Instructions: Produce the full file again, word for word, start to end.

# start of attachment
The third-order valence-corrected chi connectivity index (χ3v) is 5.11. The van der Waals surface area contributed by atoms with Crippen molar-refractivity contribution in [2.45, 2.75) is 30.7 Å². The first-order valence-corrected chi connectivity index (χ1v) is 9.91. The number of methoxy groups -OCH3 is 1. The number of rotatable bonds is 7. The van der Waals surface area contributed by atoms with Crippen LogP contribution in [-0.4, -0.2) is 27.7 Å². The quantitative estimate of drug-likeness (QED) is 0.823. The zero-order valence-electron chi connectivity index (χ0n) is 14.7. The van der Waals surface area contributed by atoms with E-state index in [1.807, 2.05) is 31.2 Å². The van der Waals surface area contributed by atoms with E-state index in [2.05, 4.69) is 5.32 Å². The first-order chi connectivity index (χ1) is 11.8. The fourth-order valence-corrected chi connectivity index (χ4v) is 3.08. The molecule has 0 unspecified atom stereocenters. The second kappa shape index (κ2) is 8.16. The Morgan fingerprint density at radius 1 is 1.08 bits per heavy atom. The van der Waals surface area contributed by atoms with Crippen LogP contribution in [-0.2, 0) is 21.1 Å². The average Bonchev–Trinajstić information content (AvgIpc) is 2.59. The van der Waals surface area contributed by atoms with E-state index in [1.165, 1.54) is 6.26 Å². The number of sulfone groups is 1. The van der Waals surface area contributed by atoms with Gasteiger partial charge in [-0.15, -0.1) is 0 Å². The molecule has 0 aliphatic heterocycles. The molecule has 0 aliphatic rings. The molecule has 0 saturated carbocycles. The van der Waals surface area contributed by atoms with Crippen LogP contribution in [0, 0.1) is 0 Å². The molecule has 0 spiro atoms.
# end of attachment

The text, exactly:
The third-order valence-corrected chi connectivity index (χ3v) is 5.11. The van der Waals surface area contributed by atoms with Crippen molar-refractivity contribution in [2.45, 2.75) is 30.7 Å². The first-order valence-corrected chi connectivity index (χ1v) is 9.91. The number of methoxy groups -OCH3 is 1. The number of rotatable bonds is 7. The van der Waals surface area contributed by atoms with Crippen LogP contribution in [-0.4, -0.2) is 27.7 Å². The quantitative estimate of drug-likeness (QED) is 0.823. The zero-order valence-electron chi connectivity index (χ0n) is 14.7. The van der Waals surface area contributed by atoms with E-state index in [1.807, 2.05) is 31.2 Å². The van der Waals surface area contributed by atoms with E-state index in [2.05, 4.69) is 5.32 Å². The first-order chi connectivity index (χ1) is 11.8. The fourth-order valence-corrected chi connectivity index (χ4v) is 3.08. The molecule has 0 unspecified atom stereocenters. The second kappa shape index (κ2) is 8.16. The Morgan fingerprint density at radius 1 is 1.08 bits per heavy atom. The van der Waals surface area contributed by atoms with Crippen LogP contribution in [-0.2, 0) is 21.1 Å². The average Bonchev–Trinajstić information content (AvgIpc) is 2.59. The van der Waals surface area contributed by atoms with E-state index in [1.165, 1.54) is 6.26 Å². The number of sulfone groups is 1. The van der Waals surface area contributed by atoms with Gasteiger partial charge in [-0.15, -0.1) is 0 Å². The molecule has 0 aliphatic heterocycles. The molecule has 0 aliphatic rings. The molecule has 0 saturated carbocycles. The van der Waals surface area contributed by atoms with Crippen LogP contribution in [0, 0.1) is 0 Å². The molecule has 0 spiro atoms.